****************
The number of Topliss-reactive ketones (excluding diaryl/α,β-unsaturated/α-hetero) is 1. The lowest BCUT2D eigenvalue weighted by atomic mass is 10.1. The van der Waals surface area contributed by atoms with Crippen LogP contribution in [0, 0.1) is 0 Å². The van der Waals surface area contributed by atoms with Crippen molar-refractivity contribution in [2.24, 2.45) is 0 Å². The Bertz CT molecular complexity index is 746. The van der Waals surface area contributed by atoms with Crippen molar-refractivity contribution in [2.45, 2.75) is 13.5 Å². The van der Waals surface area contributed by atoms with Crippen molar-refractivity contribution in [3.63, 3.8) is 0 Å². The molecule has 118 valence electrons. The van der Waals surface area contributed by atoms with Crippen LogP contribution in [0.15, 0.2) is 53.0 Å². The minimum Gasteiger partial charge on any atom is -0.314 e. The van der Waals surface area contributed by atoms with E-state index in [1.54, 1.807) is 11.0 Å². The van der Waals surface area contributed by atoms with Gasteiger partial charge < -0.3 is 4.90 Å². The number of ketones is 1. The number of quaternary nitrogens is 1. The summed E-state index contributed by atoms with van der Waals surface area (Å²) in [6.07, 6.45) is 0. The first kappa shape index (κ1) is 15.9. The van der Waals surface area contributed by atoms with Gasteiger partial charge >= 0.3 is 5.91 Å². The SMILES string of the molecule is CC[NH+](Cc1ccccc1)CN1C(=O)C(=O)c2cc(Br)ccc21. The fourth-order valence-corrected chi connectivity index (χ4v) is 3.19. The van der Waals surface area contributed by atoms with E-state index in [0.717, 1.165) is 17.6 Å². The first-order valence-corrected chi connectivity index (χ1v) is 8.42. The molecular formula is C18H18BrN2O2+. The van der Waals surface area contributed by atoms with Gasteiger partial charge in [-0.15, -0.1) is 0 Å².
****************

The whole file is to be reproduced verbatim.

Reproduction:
The number of Topliss-reactive ketones (excluding diaryl/α,β-unsaturated/α-hetero) is 1. The lowest BCUT2D eigenvalue weighted by atomic mass is 10.1. The van der Waals surface area contributed by atoms with Crippen LogP contribution in [0, 0.1) is 0 Å². The van der Waals surface area contributed by atoms with Crippen molar-refractivity contribution in [2.24, 2.45) is 0 Å². The Bertz CT molecular complexity index is 746. The van der Waals surface area contributed by atoms with Crippen molar-refractivity contribution in [2.45, 2.75) is 13.5 Å². The van der Waals surface area contributed by atoms with Crippen molar-refractivity contribution in [3.63, 3.8) is 0 Å². The molecule has 118 valence electrons. The van der Waals surface area contributed by atoms with Crippen LogP contribution in [0.15, 0.2) is 53.0 Å². The minimum Gasteiger partial charge on any atom is -0.314 e. The van der Waals surface area contributed by atoms with E-state index in [1.54, 1.807) is 11.0 Å². The van der Waals surface area contributed by atoms with Gasteiger partial charge < -0.3 is 4.90 Å². The number of ketones is 1. The number of quaternary nitrogens is 1. The summed E-state index contributed by atoms with van der Waals surface area (Å²) in [6.07, 6.45) is 0. The first kappa shape index (κ1) is 15.9. The van der Waals surface area contributed by atoms with Gasteiger partial charge >= 0.3 is 5.91 Å². The SMILES string of the molecule is CC[NH+](Cc1ccccc1)CN1C(=O)C(=O)c2cc(Br)ccc21. The fourth-order valence-corrected chi connectivity index (χ4v) is 3.19. The van der Waals surface area contributed by atoms with E-state index in [0.717, 1.165) is 17.6 Å². The first-order valence-corrected chi connectivity index (χ1v) is 8.42. The molecular formula is C18H18BrN2O2+. The van der Waals surface area contributed by atoms with Gasteiger partial charge in [-0.15, -0.1) is 0 Å².